Both Ting and ChitChat offered great wireless fees, but I think what sold me on Ting was the vast amount of quality help on their web site. Questions on their discussion forum were answered promptly, there was an extensive knowledge base, and I loved how clean and simple the Ting web site was. I was confident that if I ran into trouble with our older HTC EVO phone, there would be someone to help me.
I especially liked their billing & rates philosophy. They only charge for the amount of services used, in levels or “buckets” of XS through XXL. Their rates are very reasonable and I love that limits can be set so you’ll never spend more than you can afford.
The only extra charges are fees for each device and other surcharges like taxes.
Their most popular level is M, but you can mix and match for whichever or whatever you use the most. For instance, I’m planning on no more than 500 voice minutes, 1000 text messages and 100mb data. Including the $6 fee for our one device, our monthly charge hopefully will be no more than $23 plus taxes. And if we only use 100 minutes or 100 messages, our rate will drop to the lowest level. You only pay for what you use!
It’s really simple to view your usage at any time by logging into your account, and viewing the dashboard. They also have an Android app as well. You really can’t get any more straight-forward than that!
To make sure we don’t go over, I was easily able to set a cap for data and other “alerts” that will warn us when we are getting close to our monthly limits. They have a great video tutorial that explains how alerts work.
What I found to be most impressive about Ting was their customer service. I phoned them twice and both times someone answered immediately. No pressing #1 for this department or #2 for that department. Someone competent answered the phone and my questions were answered intelligently without frustration. How refreshing!
Activating the HTC Evo was fairly easy, and it can be done on their web site, using their activation form. You will need your device’s MEID number, which can be found in the phone’s settings menu. If you are porting your own cell number, you’ll need your current cell account number and PIN/password.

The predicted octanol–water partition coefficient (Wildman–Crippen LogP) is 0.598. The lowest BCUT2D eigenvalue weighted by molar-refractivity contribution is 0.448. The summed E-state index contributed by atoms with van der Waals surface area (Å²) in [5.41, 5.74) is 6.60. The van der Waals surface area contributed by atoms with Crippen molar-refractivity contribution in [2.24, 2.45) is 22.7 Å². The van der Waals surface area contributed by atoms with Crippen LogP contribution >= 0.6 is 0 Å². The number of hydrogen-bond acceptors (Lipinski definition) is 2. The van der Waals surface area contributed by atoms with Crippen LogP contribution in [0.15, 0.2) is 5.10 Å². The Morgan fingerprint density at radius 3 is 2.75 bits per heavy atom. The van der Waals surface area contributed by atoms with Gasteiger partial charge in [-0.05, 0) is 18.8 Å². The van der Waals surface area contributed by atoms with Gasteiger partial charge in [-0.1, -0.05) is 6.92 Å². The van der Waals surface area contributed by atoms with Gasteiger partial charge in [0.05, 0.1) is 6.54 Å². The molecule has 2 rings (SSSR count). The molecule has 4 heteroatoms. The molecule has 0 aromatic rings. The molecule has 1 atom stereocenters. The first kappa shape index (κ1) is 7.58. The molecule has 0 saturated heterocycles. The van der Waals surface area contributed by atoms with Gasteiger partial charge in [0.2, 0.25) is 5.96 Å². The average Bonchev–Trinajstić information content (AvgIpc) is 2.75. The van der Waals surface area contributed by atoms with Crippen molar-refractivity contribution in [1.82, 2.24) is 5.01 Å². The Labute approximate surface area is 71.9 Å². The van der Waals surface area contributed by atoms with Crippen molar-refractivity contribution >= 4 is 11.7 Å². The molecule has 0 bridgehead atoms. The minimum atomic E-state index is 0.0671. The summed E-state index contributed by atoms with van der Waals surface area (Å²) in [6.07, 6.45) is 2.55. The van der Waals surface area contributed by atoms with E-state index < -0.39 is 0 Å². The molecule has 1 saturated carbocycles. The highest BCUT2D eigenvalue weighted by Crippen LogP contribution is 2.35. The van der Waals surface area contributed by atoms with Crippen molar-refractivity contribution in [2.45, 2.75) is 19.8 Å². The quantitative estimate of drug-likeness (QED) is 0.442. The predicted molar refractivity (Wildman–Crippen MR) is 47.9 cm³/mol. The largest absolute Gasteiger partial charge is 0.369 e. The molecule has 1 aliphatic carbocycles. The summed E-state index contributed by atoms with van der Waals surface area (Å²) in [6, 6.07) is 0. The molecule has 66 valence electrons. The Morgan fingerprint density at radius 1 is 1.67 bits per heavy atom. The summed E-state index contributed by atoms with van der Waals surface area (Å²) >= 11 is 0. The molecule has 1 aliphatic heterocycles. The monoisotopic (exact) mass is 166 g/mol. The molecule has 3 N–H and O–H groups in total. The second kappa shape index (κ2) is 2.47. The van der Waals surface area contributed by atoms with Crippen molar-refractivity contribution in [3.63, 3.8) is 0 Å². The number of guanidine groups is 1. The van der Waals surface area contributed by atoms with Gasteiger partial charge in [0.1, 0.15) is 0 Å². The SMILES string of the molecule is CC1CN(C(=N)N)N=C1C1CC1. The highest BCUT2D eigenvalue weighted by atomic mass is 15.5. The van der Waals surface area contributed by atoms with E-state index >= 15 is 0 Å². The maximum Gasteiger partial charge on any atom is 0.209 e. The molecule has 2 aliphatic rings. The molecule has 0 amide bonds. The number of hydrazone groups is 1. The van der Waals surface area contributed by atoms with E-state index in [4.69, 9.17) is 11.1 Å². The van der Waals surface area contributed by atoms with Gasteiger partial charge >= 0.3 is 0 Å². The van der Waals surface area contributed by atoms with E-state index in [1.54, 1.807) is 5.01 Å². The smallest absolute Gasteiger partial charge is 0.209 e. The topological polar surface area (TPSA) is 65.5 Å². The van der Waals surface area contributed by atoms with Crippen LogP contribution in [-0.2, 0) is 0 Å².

We had a little trouble with activation because his EVO phone still had remnants of a very old cell number, so we had to perform a carrier wipe and device updates by following the steps on their knowledge-base tutorial. Then we got data and MMS working easily by following the next steps in the same tutorial.
So far, our wireless service has been fine, the same as when we had Sprint service before.
The only negative aspect is that Ting only offers Sprint service for Android phones! Darn! I want to find a wireless company like them that works with iPhone!
Once we experience a couple of billing cycles, I’ll be sure to post an update.
So, if you enjoyed my review and would like to try Ting for your Sprint wireless service, then click the link below to receive a $25 credit toward a new device or wireless service.
I used someone else’s link when I signed up, and immediately received my $25 account credit. It really works!
One last little tidbit about Ting is that they are a division of Tucows. I remember Tucows from years back selling domain names and offering free/shareware software downloads.
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